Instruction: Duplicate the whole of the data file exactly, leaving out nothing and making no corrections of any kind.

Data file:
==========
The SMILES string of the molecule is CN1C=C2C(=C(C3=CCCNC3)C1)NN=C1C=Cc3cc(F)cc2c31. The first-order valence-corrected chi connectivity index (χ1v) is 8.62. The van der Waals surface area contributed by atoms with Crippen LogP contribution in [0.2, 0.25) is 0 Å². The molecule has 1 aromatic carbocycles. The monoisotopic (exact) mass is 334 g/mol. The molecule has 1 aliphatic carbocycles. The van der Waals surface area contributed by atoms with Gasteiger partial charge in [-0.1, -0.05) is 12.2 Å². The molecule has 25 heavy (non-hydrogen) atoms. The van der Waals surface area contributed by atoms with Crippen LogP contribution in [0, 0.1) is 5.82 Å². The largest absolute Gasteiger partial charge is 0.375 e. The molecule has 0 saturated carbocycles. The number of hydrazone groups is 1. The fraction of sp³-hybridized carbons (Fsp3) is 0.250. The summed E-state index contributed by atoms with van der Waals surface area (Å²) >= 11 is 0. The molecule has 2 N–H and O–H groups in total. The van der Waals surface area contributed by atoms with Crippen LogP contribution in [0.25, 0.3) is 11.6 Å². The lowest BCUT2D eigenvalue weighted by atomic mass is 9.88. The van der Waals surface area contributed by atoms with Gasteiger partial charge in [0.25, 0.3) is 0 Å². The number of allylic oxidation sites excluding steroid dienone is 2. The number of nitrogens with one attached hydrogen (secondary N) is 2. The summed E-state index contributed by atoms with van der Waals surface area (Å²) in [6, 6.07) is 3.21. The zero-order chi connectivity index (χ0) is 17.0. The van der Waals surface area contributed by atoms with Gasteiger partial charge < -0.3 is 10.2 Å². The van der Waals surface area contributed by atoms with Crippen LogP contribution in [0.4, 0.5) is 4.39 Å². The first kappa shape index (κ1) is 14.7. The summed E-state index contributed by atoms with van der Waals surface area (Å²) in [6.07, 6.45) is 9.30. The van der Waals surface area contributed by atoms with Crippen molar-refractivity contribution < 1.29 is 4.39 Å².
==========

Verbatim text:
The SMILES string of the molecule is CN1C=C2C(=C(C3=CCCNC3)C1)NN=C1C=Cc3cc(F)cc2c31. The first-order valence-corrected chi connectivity index (χ1v) is 8.62. The van der Waals surface area contributed by atoms with Crippen LogP contribution in [0.2, 0.25) is 0 Å². The molecule has 1 aromatic carbocycles. The monoisotopic (exact) mass is 334 g/mol. The molecule has 1 aliphatic carbocycles. The van der Waals surface area contributed by atoms with Gasteiger partial charge in [-0.1, -0.05) is 12.2 Å². The molecule has 25 heavy (non-hydrogen) atoms. The van der Waals surface area contributed by atoms with Crippen LogP contribution in [0, 0.1) is 5.82 Å². The largest absolute Gasteiger partial charge is 0.375 e. The molecule has 0 saturated carbocycles. The number of hydrazone groups is 1. The fraction of sp³-hybridized carbons (Fsp3) is 0.250. The summed E-state index contributed by atoms with van der Waals surface area (Å²) >= 11 is 0. The molecule has 2 N–H and O–H groups in total. The van der Waals surface area contributed by atoms with Crippen LogP contribution in [0.25, 0.3) is 11.6 Å². The lowest BCUT2D eigenvalue weighted by atomic mass is 9.88. The van der Waals surface area contributed by atoms with Gasteiger partial charge in [0.25, 0.3) is 0 Å². The number of allylic oxidation sites excluding steroid dienone is 2. The number of nitrogens with one attached hydrogen (secondary N) is 2. The summed E-state index contributed by atoms with van der Waals surface area (Å²) in [6, 6.07) is 3.21. The zero-order chi connectivity index (χ0) is 17.0. The van der Waals surface area contributed by atoms with Gasteiger partial charge < -0.3 is 10.2 Å². The van der Waals surface area contributed by atoms with Crippen LogP contribution in [0.4, 0.5) is 4.39 Å². The first kappa shape index (κ1) is 14.7. The summed E-state index contributed by atoms with van der Waals surface area (Å²) in [6.07, 6.45) is 9.30. The van der Waals surface area contributed by atoms with Crippen molar-refractivity contribution < 1.29 is 4.39 Å².